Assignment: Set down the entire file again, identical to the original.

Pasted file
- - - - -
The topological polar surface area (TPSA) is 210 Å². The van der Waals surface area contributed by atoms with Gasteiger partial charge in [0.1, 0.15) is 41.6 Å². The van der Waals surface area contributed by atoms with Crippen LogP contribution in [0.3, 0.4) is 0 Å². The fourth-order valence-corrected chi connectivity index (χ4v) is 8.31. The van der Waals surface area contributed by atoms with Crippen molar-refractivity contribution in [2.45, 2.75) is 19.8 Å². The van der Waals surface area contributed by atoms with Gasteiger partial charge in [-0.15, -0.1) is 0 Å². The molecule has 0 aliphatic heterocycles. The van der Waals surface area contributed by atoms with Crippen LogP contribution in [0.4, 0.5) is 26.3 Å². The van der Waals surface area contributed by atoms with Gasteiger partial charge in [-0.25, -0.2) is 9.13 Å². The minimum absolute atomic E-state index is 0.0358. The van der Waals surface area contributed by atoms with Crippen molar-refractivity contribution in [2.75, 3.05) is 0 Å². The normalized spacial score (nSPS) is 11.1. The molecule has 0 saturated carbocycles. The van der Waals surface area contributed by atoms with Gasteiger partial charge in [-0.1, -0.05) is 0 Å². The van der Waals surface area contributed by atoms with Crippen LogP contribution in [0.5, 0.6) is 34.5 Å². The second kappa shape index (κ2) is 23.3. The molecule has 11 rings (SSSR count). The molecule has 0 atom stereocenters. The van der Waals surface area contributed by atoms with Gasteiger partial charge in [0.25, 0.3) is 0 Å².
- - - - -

The topological polar surface area (TPSA) is 210 Å². The van der Waals surface area contributed by atoms with Gasteiger partial charge in [0.1, 0.15) is 41.6 Å². The van der Waals surface area contributed by atoms with Crippen LogP contribution in [0.3, 0.4) is 0 Å². The fourth-order valence-corrected chi connectivity index (χ4v) is 8.31. The van der Waals surface area contributed by atoms with Crippen molar-refractivity contribution in [2.45, 2.75) is 19.8 Å². The van der Waals surface area contributed by atoms with Gasteiger partial charge in [-0.15, -0.1) is 0 Å². The molecule has 0 aliphatic heterocycles. The van der Waals surface area contributed by atoms with Crippen LogP contribution in [0.4, 0.5) is 26.3 Å². The van der Waals surface area contributed by atoms with Gasteiger partial charge in [-0.25, -0.2) is 9.13 Å². The minimum absolute atomic E-state index is 0.0358. The van der Waals surface area contributed by atoms with Crippen molar-refractivity contribution in [2.75, 3.05) is 0 Å². The normalized spacial score (nSPS) is 11.1. The molecule has 0 saturated carbocycles. The van der Waals surface area contributed by atoms with Gasteiger partial charge in [-0.1, -0.05) is 0 Å². The van der Waals surface area contributed by atoms with Crippen LogP contribution in [0.5, 0.6) is 34.5 Å². The second kappa shape index (κ2) is 23.3. The molecule has 11 rings (SSSR count). The molecule has 0 atom stereocenters. The van der Waals surface area contributed by atoms with Gasteiger partial charge in [0.25, 0.3) is 0 Å².